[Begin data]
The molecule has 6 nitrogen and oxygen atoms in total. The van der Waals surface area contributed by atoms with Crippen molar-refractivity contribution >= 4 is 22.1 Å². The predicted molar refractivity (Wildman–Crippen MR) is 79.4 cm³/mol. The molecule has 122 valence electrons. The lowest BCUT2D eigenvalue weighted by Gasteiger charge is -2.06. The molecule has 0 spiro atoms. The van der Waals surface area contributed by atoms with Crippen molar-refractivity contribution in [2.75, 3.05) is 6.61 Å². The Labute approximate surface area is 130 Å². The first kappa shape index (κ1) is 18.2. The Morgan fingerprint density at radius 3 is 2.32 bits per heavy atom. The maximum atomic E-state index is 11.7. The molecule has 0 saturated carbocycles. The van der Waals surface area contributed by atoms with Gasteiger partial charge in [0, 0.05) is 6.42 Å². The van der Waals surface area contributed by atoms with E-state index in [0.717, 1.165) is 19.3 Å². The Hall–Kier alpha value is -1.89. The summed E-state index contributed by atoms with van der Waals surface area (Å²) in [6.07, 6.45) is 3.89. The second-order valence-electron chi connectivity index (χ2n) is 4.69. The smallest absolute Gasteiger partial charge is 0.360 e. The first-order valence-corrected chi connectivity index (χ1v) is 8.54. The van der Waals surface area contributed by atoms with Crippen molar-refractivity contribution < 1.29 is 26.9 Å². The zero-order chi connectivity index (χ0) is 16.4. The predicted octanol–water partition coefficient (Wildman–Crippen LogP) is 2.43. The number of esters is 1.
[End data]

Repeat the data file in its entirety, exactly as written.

The molecule has 6 nitrogen and oxygen atoms in total. The van der Waals surface area contributed by atoms with Crippen molar-refractivity contribution >= 4 is 22.1 Å². The predicted molar refractivity (Wildman–Crippen MR) is 79.4 cm³/mol. The molecule has 122 valence electrons. The lowest BCUT2D eigenvalue weighted by Gasteiger charge is -2.06. The molecule has 0 spiro atoms. The van der Waals surface area contributed by atoms with Crippen molar-refractivity contribution in [2.75, 3.05) is 6.61 Å². The Labute approximate surface area is 130 Å². The first kappa shape index (κ1) is 18.2. The Morgan fingerprint density at radius 3 is 2.32 bits per heavy atom. The maximum atomic E-state index is 11.7. The molecule has 0 saturated carbocycles. The van der Waals surface area contributed by atoms with Gasteiger partial charge in [0, 0.05) is 6.42 Å². The van der Waals surface area contributed by atoms with E-state index in [0.717, 1.165) is 19.3 Å². The Hall–Kier alpha value is -1.89. The summed E-state index contributed by atoms with van der Waals surface area (Å²) in [6.07, 6.45) is 3.89. The second-order valence-electron chi connectivity index (χ2n) is 4.69. The smallest absolute Gasteiger partial charge is 0.360 e. The first-order valence-corrected chi connectivity index (χ1v) is 8.54. The van der Waals surface area contributed by atoms with Crippen molar-refractivity contribution < 1.29 is 26.9 Å². The zero-order chi connectivity index (χ0) is 16.4. The predicted octanol–water partition coefficient (Wildman–Crippen LogP) is 2.43. The number of esters is 1.